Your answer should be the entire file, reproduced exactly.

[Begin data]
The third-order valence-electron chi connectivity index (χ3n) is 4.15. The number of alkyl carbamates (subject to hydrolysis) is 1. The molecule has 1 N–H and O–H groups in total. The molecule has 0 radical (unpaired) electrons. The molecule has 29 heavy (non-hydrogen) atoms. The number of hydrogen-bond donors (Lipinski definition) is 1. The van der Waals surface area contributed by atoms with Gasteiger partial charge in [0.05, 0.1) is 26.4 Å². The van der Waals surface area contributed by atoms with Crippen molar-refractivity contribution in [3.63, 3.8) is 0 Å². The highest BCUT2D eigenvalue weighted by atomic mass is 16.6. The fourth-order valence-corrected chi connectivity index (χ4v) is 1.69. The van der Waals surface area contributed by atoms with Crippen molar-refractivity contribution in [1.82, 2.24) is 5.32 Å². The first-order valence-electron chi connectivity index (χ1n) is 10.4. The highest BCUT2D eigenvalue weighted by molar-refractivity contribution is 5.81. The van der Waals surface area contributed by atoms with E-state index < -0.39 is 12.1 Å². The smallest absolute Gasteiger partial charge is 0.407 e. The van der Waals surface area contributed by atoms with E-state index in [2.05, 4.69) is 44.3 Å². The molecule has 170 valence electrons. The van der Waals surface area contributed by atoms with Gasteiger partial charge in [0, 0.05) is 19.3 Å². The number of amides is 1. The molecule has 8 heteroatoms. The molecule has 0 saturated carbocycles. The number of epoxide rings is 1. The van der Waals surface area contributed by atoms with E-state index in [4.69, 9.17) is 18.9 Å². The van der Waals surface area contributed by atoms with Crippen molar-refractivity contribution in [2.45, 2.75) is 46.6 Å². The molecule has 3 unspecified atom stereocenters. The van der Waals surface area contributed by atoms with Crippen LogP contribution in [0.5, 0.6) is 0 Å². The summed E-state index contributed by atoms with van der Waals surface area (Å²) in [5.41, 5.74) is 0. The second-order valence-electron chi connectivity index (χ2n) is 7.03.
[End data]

The third-order valence-electron chi connectivity index (χ3n) is 4.15. The number of alkyl carbamates (subject to hydrolysis) is 1. The molecule has 1 N–H and O–H groups in total. The molecule has 0 radical (unpaired) electrons. The molecule has 29 heavy (non-hydrogen) atoms. The number of hydrogen-bond donors (Lipinski definition) is 1. The van der Waals surface area contributed by atoms with Gasteiger partial charge in [0.05, 0.1) is 26.4 Å². The van der Waals surface area contributed by atoms with Crippen molar-refractivity contribution in [3.63, 3.8) is 0 Å². The highest BCUT2D eigenvalue weighted by atomic mass is 16.6. The fourth-order valence-corrected chi connectivity index (χ4v) is 1.69. The van der Waals surface area contributed by atoms with Crippen molar-refractivity contribution in [1.82, 2.24) is 5.32 Å². The first-order valence-electron chi connectivity index (χ1n) is 10.4. The highest BCUT2D eigenvalue weighted by molar-refractivity contribution is 5.81. The van der Waals surface area contributed by atoms with E-state index < -0.39 is 12.1 Å². The smallest absolute Gasteiger partial charge is 0.407 e. The van der Waals surface area contributed by atoms with E-state index in [2.05, 4.69) is 44.3 Å². The molecule has 170 valence electrons. The van der Waals surface area contributed by atoms with Gasteiger partial charge in [0, 0.05) is 19.3 Å². The number of amides is 1. The molecule has 8 heteroatoms. The molecule has 0 saturated carbocycles. The number of epoxide rings is 1. The van der Waals surface area contributed by atoms with E-state index in [4.69, 9.17) is 18.9 Å². The van der Waals surface area contributed by atoms with Crippen molar-refractivity contribution in [2.45, 2.75) is 46.6 Å². The molecule has 3 unspecified atom stereocenters. The van der Waals surface area contributed by atoms with Crippen LogP contribution in [0.5, 0.6) is 0 Å². The summed E-state index contributed by atoms with van der Waals surface area (Å²) in [5.41, 5.74) is 0. The second-order valence-electron chi connectivity index (χ2n) is 7.03.